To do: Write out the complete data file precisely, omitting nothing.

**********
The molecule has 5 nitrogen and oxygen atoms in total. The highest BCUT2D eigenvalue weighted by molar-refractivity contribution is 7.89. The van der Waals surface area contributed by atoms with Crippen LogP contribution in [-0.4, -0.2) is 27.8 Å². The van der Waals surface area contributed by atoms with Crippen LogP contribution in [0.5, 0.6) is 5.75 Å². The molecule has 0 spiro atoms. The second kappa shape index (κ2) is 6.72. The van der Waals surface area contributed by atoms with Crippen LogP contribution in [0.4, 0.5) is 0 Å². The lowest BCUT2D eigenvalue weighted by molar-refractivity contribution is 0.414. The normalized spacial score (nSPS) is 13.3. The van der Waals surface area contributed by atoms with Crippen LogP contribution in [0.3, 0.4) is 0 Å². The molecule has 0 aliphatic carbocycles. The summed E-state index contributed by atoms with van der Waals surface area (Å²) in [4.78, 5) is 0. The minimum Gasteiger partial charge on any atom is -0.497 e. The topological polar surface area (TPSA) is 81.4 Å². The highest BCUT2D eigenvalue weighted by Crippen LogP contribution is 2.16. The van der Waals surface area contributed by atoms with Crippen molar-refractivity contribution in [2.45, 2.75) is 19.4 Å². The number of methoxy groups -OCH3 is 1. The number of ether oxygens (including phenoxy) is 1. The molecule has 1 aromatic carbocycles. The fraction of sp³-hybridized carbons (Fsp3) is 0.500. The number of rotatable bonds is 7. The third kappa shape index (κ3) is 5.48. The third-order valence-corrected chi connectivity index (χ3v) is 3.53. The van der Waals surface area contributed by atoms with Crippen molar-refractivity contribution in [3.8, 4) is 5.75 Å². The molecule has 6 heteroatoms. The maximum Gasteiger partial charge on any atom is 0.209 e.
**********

The molecule has 5 nitrogen and oxygen atoms in total. The highest BCUT2D eigenvalue weighted by molar-refractivity contribution is 7.89. The van der Waals surface area contributed by atoms with Crippen LogP contribution in [-0.4, -0.2) is 27.8 Å². The van der Waals surface area contributed by atoms with Crippen LogP contribution in [0.5, 0.6) is 5.75 Å². The molecule has 0 spiro atoms. The second kappa shape index (κ2) is 6.72. The van der Waals surface area contributed by atoms with Crippen LogP contribution in [0.4, 0.5) is 0 Å². The lowest BCUT2D eigenvalue weighted by molar-refractivity contribution is 0.414. The normalized spacial score (nSPS) is 13.3. The van der Waals surface area contributed by atoms with Crippen LogP contribution in [0.3, 0.4) is 0 Å². The molecule has 0 aliphatic carbocycles. The summed E-state index contributed by atoms with van der Waals surface area (Å²) in [4.78, 5) is 0. The minimum Gasteiger partial charge on any atom is -0.497 e. The topological polar surface area (TPSA) is 81.4 Å². The highest BCUT2D eigenvalue weighted by Crippen LogP contribution is 2.16. The van der Waals surface area contributed by atoms with Crippen molar-refractivity contribution in [2.45, 2.75) is 19.4 Å². The number of methoxy groups -OCH3 is 1. The number of ether oxygens (including phenoxy) is 1. The molecule has 1 aromatic carbocycles. The fraction of sp³-hybridized carbons (Fsp3) is 0.500. The number of rotatable bonds is 7. The third kappa shape index (κ3) is 5.48. The third-order valence-corrected chi connectivity index (χ3v) is 3.53. The van der Waals surface area contributed by atoms with Crippen molar-refractivity contribution in [3.8, 4) is 5.75 Å². The molecule has 6 heteroatoms. The maximum Gasteiger partial charge on any atom is 0.209 e.